Risk of cold welding in titanium plates and screws should be low if the screws have been inserted in an orthogonal fashion to the plate with a torque-limiting screw driver. We did not microscopically examine the screw holes after removal, but gross visual examination did not reveal any metal transfer. Even if a cold weld spot was present, our technique is less destructive when compared with cutting the whole plate or screw and overdrilling the screws. A locking screw that cannot be removed with a torque-limiting screw is technically jammed whether it is attributable to cold welding or cross-threading or just over-tightened. Bony overgrowth is a substantial problem in titanium implants [4, 7]. As the screws were so tightly jammed that the conical extraction screw failed to remove the screw, the technique of using a foil  in the stripped screw head recess before the conical extraction screw would have failed. If only the central screw is jammed, then our technique of making a radial cut all the way to the central screw hole will still work, as would destroying the screw head with carbide drills and burrs and removing the plate followed by removing the screw shank with a conical extraction screw. However, we still think our technique is less destructive.
There is always the danger of thermal bone necrosis or iatrogenic bony injury when using high speed burrs and discs. We have no experimental data regarding whether heat generated by cutting the plate is lesser or greater than heat generated in burring out the screw heads and removing the plate. The principle we follow when we have used high-speed instruments has been to have adequate flow of normal saline to absorb the heat generated and remove debris. As mentioned earlier, several possible factors alone or in combination can make screw removal difficult or impossible. Bony overgrowth around orthopaedic implants is well known in pediatric patients. However, bony overgrowth can occur even in adults and could add to the difficulty in removing titanium screws.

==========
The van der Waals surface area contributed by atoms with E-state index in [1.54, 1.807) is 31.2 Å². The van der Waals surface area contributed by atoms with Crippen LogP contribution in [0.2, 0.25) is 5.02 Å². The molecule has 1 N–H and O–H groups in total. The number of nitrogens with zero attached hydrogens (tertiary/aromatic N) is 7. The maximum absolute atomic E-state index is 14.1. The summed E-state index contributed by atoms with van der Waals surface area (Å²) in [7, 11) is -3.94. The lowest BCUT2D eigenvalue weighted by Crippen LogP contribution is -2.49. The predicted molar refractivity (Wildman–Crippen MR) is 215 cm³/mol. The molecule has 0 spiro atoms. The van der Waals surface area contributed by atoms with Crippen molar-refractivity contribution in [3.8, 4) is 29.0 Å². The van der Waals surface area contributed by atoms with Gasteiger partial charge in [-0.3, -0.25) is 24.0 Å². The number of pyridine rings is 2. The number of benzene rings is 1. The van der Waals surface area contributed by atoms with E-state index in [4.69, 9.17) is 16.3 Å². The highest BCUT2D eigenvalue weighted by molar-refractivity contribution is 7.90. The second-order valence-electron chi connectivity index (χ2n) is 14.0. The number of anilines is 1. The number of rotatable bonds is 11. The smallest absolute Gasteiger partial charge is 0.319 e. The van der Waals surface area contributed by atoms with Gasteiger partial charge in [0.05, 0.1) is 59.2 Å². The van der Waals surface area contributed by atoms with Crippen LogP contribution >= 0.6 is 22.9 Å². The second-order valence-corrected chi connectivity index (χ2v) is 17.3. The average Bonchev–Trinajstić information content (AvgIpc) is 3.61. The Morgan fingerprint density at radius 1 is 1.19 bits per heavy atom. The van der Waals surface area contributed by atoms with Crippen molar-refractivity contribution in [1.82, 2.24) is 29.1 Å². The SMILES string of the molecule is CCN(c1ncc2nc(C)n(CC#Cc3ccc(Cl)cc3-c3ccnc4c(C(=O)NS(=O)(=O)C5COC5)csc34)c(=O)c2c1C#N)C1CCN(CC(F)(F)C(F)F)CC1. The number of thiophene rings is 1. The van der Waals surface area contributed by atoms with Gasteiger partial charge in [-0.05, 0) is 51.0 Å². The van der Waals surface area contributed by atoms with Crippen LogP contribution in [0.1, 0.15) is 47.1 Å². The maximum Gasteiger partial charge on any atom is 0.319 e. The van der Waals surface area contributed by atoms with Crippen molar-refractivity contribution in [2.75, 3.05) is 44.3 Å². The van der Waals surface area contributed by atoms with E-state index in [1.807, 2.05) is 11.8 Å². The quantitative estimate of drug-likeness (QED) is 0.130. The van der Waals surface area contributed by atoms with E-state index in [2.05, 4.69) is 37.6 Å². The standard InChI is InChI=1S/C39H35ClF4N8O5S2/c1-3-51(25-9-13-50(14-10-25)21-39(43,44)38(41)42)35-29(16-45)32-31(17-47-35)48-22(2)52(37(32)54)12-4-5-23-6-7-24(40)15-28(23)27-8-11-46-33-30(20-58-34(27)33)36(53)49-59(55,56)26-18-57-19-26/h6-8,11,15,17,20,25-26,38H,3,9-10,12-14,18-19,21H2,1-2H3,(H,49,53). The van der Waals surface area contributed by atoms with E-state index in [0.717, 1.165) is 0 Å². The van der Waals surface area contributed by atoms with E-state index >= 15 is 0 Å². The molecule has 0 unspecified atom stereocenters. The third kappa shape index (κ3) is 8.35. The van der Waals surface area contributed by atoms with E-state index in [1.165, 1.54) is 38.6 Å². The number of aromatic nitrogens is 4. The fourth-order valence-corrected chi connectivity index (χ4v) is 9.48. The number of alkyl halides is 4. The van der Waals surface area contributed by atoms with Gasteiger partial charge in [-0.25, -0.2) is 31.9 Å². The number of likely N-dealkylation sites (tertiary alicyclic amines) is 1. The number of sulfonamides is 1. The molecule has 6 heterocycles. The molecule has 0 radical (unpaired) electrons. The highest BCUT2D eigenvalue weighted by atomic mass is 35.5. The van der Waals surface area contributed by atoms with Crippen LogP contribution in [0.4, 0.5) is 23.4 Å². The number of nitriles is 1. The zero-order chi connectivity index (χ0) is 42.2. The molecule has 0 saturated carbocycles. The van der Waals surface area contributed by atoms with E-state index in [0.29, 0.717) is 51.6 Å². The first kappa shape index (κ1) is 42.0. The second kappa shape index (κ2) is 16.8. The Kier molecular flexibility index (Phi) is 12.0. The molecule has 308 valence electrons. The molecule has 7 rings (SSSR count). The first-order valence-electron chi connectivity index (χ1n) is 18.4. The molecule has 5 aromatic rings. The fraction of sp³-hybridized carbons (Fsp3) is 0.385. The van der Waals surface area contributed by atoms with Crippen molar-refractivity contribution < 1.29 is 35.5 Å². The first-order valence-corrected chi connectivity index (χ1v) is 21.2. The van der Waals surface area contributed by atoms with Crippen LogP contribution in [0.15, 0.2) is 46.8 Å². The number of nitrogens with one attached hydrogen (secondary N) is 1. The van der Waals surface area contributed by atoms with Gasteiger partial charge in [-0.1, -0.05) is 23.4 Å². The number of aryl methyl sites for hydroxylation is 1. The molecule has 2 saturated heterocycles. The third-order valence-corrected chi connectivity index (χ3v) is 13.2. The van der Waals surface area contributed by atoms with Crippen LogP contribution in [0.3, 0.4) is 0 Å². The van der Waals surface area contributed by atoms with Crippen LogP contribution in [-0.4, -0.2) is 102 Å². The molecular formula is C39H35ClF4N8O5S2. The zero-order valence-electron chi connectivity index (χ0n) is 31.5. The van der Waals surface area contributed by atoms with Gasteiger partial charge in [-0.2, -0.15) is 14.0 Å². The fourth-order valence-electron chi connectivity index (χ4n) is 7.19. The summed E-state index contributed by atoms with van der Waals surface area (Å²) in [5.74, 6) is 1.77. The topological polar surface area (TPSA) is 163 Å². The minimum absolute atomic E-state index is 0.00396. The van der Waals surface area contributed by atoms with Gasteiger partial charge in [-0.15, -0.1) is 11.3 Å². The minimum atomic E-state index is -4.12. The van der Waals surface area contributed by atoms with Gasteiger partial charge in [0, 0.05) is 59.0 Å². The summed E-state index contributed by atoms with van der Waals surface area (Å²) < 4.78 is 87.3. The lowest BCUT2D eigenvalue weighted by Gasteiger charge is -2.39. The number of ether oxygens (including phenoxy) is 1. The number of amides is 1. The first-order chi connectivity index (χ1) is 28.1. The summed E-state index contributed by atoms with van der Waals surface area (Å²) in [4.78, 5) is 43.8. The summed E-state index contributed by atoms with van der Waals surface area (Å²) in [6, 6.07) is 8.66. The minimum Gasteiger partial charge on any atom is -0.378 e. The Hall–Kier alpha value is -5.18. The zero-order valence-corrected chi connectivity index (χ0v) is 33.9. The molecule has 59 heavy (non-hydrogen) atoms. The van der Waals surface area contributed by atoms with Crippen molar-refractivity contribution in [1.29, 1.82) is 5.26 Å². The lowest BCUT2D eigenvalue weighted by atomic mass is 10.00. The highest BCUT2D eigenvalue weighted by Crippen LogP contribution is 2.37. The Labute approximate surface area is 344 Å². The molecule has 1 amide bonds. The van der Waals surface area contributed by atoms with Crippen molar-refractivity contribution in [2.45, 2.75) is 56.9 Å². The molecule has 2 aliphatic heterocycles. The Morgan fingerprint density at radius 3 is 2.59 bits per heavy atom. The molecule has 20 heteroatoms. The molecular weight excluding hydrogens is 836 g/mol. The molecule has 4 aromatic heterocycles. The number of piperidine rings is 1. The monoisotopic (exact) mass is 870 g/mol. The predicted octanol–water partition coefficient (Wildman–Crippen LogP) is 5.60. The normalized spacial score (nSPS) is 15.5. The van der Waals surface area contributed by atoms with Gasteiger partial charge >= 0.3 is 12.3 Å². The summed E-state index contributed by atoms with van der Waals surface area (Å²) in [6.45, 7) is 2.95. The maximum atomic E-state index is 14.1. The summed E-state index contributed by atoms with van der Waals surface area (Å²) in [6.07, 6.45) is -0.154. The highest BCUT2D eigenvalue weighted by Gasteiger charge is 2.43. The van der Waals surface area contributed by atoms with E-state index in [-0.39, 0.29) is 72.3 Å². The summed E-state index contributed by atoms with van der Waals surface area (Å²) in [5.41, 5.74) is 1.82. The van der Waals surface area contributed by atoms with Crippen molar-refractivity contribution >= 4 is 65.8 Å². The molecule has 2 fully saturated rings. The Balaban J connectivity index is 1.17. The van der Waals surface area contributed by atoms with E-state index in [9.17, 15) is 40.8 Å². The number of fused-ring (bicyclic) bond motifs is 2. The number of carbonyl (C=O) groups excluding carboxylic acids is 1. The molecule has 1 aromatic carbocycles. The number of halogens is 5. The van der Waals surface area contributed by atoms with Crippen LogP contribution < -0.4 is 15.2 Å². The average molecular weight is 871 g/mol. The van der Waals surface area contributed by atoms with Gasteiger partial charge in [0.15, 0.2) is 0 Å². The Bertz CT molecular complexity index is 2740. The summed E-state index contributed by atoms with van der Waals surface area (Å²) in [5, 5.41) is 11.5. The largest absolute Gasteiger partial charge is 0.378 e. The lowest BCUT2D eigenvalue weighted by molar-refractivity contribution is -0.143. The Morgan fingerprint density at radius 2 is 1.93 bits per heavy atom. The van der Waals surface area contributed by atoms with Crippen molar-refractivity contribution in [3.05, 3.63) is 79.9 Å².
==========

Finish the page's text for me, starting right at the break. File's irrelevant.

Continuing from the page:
It is essential to have all the appropriate implant removal instruments, including carbide drill bits and high-speed burrs and discs, and prepare for a long procedure . A conical extraction screw is not always successful in removing the jammed screw . The risks of high-speed burrs and discs are high local temperature and metal debris. This technique requires running normal saline solution (to keep the temperature low) and continuous suction to remove all the metal debris.
As with any problem, prevention is the best treatment. All precautions should be taken to ensure the locking screws are inserted perpendicular to the plate without cross-threading using a torque-limiting screw driver. The problem of screw head jamming is not seen with stainless steel screws . The technique described here would be a good addition to the armamentarium of a trauma surgeon for removing jammed screws from locking plates.
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